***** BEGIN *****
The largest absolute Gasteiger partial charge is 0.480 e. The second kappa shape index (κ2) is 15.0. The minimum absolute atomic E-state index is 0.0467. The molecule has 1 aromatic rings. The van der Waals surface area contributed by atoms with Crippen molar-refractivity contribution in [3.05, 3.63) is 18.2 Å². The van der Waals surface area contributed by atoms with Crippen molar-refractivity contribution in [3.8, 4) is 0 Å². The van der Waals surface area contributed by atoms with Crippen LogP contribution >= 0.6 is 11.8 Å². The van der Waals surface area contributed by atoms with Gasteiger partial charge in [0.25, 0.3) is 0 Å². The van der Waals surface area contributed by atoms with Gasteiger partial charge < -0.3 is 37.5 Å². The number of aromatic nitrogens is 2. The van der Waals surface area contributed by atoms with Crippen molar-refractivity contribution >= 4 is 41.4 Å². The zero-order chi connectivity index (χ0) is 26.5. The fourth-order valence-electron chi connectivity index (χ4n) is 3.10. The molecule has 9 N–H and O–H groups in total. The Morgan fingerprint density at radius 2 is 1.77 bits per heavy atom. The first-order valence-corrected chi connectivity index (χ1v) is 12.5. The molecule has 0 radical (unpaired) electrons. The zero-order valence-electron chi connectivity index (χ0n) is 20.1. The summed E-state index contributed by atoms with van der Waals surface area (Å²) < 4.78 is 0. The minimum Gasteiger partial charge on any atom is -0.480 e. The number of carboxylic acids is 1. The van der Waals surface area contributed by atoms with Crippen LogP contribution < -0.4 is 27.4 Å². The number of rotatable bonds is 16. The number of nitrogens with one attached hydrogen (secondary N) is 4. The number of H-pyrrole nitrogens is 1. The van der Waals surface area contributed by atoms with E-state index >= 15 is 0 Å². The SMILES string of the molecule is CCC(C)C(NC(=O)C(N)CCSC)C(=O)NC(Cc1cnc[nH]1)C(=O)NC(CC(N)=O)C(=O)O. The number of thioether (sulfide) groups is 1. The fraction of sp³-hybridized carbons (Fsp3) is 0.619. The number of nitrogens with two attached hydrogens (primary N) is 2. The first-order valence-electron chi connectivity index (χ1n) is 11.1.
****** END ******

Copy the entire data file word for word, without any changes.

The largest absolute Gasteiger partial charge is 0.480 e. The second kappa shape index (κ2) is 15.0. The minimum absolute atomic E-state index is 0.0467. The molecule has 1 aromatic rings. The van der Waals surface area contributed by atoms with Crippen molar-refractivity contribution in [3.05, 3.63) is 18.2 Å². The van der Waals surface area contributed by atoms with Crippen molar-refractivity contribution in [3.8, 4) is 0 Å². The van der Waals surface area contributed by atoms with Crippen LogP contribution >= 0.6 is 11.8 Å². The van der Waals surface area contributed by atoms with Gasteiger partial charge in [0.25, 0.3) is 0 Å². The van der Waals surface area contributed by atoms with Gasteiger partial charge < -0.3 is 37.5 Å². The number of aromatic nitrogens is 2. The van der Waals surface area contributed by atoms with Crippen molar-refractivity contribution >= 4 is 41.4 Å². The zero-order chi connectivity index (χ0) is 26.5. The fourth-order valence-electron chi connectivity index (χ4n) is 3.10. The molecule has 9 N–H and O–H groups in total. The Morgan fingerprint density at radius 2 is 1.77 bits per heavy atom. The first-order valence-corrected chi connectivity index (χ1v) is 12.5. The molecule has 0 radical (unpaired) electrons. The zero-order valence-electron chi connectivity index (χ0n) is 20.1. The summed E-state index contributed by atoms with van der Waals surface area (Å²) < 4.78 is 0. The minimum Gasteiger partial charge on any atom is -0.480 e. The number of carboxylic acids is 1. The van der Waals surface area contributed by atoms with Crippen LogP contribution < -0.4 is 27.4 Å². The number of rotatable bonds is 16. The number of nitrogens with one attached hydrogen (secondary N) is 4. The number of H-pyrrole nitrogens is 1. The van der Waals surface area contributed by atoms with E-state index >= 15 is 0 Å². The SMILES string of the molecule is CCC(C)C(NC(=O)C(N)CCSC)C(=O)NC(Cc1cnc[nH]1)C(=O)NC(CC(N)=O)C(=O)O. The number of thioether (sulfide) groups is 1. The fraction of sp³-hybridized carbons (Fsp3) is 0.619. The number of nitrogens with two attached hydrogens (primary N) is 2. The first-order valence-electron chi connectivity index (χ1n) is 11.1.